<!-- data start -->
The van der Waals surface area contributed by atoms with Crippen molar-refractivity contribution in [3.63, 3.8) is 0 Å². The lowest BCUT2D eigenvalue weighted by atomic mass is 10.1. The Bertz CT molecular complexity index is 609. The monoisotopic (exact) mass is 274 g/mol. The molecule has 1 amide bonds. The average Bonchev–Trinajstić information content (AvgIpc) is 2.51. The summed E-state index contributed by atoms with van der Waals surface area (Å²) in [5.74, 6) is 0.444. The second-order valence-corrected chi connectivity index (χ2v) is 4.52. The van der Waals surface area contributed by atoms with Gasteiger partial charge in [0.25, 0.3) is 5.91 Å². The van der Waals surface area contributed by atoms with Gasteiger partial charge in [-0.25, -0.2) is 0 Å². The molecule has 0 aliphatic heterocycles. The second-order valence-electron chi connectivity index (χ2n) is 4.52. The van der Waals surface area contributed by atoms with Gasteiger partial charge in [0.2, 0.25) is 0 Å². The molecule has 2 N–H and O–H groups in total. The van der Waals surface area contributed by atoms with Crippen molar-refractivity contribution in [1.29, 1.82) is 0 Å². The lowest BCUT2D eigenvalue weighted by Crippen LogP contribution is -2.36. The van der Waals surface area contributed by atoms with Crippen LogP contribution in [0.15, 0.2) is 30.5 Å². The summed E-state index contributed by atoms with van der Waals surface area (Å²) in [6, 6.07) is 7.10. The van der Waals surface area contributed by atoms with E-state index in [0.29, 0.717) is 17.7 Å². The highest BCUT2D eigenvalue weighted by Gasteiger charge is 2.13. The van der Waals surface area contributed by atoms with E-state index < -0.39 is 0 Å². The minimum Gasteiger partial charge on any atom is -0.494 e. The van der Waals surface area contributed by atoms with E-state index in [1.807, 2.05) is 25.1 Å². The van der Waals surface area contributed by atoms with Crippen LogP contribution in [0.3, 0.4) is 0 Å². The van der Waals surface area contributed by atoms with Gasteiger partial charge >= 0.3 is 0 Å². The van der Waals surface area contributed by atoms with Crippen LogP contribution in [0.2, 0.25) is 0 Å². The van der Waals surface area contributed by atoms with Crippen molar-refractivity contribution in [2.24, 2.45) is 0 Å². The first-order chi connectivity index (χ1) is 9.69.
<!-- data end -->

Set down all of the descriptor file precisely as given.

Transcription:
The van der Waals surface area contributed by atoms with Crippen molar-refractivity contribution in [3.63, 3.8) is 0 Å². The lowest BCUT2D eigenvalue weighted by atomic mass is 10.1. The Bertz CT molecular complexity index is 609. The monoisotopic (exact) mass is 274 g/mol. The molecule has 1 amide bonds. The average Bonchev–Trinajstić information content (AvgIpc) is 2.51. The summed E-state index contributed by atoms with van der Waals surface area (Å²) in [5.74, 6) is 0.444. The second-order valence-corrected chi connectivity index (χ2v) is 4.52. The van der Waals surface area contributed by atoms with Gasteiger partial charge in [0.25, 0.3) is 5.91 Å². The van der Waals surface area contributed by atoms with Gasteiger partial charge in [-0.25, -0.2) is 0 Å². The molecule has 0 aliphatic heterocycles. The second-order valence-electron chi connectivity index (χ2n) is 4.52. The van der Waals surface area contributed by atoms with Gasteiger partial charge in [0.2, 0.25) is 0 Å². The molecule has 2 N–H and O–H groups in total. The van der Waals surface area contributed by atoms with Crippen molar-refractivity contribution in [1.29, 1.82) is 0 Å². The lowest BCUT2D eigenvalue weighted by Crippen LogP contribution is -2.36. The van der Waals surface area contributed by atoms with Crippen LogP contribution in [0.15, 0.2) is 30.5 Å². The summed E-state index contributed by atoms with van der Waals surface area (Å²) in [6, 6.07) is 7.10. The van der Waals surface area contributed by atoms with E-state index in [0.29, 0.717) is 17.7 Å². The highest BCUT2D eigenvalue weighted by Gasteiger charge is 2.13. The van der Waals surface area contributed by atoms with E-state index < -0.39 is 0 Å². The minimum Gasteiger partial charge on any atom is -0.494 e. The van der Waals surface area contributed by atoms with E-state index in [1.807, 2.05) is 25.1 Å². The van der Waals surface area contributed by atoms with Crippen LogP contribution in [0.3, 0.4) is 0 Å². The van der Waals surface area contributed by atoms with Gasteiger partial charge >= 0.3 is 0 Å². The van der Waals surface area contributed by atoms with Crippen LogP contribution in [0.2, 0.25) is 0 Å². The van der Waals surface area contributed by atoms with Crippen molar-refractivity contribution in [2.24, 2.45) is 0 Å². The first-order chi connectivity index (χ1) is 9.69.